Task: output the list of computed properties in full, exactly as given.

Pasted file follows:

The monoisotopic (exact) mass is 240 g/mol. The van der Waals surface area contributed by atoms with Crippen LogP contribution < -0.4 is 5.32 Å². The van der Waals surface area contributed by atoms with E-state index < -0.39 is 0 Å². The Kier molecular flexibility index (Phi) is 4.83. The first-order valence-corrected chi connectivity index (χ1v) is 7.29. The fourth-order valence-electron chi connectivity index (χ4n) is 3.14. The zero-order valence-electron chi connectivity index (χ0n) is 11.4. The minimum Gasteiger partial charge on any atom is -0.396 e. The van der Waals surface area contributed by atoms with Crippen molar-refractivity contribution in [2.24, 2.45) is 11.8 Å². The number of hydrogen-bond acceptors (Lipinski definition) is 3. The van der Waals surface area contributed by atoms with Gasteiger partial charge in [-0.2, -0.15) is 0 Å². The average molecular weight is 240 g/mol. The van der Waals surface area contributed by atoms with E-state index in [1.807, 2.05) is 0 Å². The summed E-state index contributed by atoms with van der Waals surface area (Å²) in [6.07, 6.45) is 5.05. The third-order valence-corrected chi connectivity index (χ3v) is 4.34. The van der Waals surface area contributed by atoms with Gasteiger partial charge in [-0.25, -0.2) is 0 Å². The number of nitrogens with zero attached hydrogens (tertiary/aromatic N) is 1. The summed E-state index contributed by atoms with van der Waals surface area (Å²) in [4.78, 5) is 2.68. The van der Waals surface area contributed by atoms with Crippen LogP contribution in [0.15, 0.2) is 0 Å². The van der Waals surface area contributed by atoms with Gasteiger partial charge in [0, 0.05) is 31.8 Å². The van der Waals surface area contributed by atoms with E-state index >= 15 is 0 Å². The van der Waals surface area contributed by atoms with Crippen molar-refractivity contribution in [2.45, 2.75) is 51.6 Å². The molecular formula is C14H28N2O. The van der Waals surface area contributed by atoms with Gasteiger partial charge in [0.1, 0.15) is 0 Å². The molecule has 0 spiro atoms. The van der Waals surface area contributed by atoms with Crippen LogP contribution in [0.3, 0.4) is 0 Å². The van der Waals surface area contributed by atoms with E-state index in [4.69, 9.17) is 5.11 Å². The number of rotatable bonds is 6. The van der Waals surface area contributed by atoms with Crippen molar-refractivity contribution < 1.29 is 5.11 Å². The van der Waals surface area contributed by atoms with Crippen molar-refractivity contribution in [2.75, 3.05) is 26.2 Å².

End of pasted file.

The monoisotopic (exact) mass is 240 g/mol. The van der Waals surface area contributed by atoms with Crippen LogP contribution < -0.4 is 5.32 Å². The van der Waals surface area contributed by atoms with E-state index < -0.39 is 0 Å². The Kier molecular flexibility index (Phi) is 4.83. The first-order valence-corrected chi connectivity index (χ1v) is 7.29. The fourth-order valence-electron chi connectivity index (χ4n) is 3.14. The zero-order valence-electron chi connectivity index (χ0n) is 11.4. The minimum Gasteiger partial charge on any atom is -0.396 e. The van der Waals surface area contributed by atoms with Crippen molar-refractivity contribution in [2.24, 2.45) is 11.8 Å². The number of hydrogen-bond acceptors (Lipinski definition) is 3. The van der Waals surface area contributed by atoms with Gasteiger partial charge in [-0.2, -0.15) is 0 Å². The average molecular weight is 240 g/mol. The van der Waals surface area contributed by atoms with E-state index in [1.807, 2.05) is 0 Å². The summed E-state index contributed by atoms with van der Waals surface area (Å²) in [6.07, 6.45) is 5.05. The third-order valence-corrected chi connectivity index (χ3v) is 4.34. The van der Waals surface area contributed by atoms with Gasteiger partial charge in [-0.25, -0.2) is 0 Å². The number of nitrogens with zero attached hydrogens (tertiary/aromatic N) is 1. The summed E-state index contributed by atoms with van der Waals surface area (Å²) in [4.78, 5) is 2.68. The van der Waals surface area contributed by atoms with Crippen LogP contribution in [0.15, 0.2) is 0 Å². The van der Waals surface area contributed by atoms with Gasteiger partial charge in [0, 0.05) is 31.8 Å². The van der Waals surface area contributed by atoms with E-state index >= 15 is 0 Å². The van der Waals surface area contributed by atoms with Crippen molar-refractivity contribution in [2.45, 2.75) is 51.6 Å². The molecular formula is C14H28N2O. The van der Waals surface area contributed by atoms with Gasteiger partial charge in [0.1, 0.15) is 0 Å². The molecule has 0 spiro atoms. The van der Waals surface area contributed by atoms with Crippen LogP contribution in [0.3, 0.4) is 0 Å². The van der Waals surface area contributed by atoms with E-state index in [4.69, 9.17) is 5.11 Å². The number of rotatable bonds is 6. The van der Waals surface area contributed by atoms with Crippen molar-refractivity contribution < 1.29 is 5.11 Å². The van der Waals surface area contributed by atoms with Crippen molar-refractivity contribution in [2.75, 3.05) is 26.2 Å².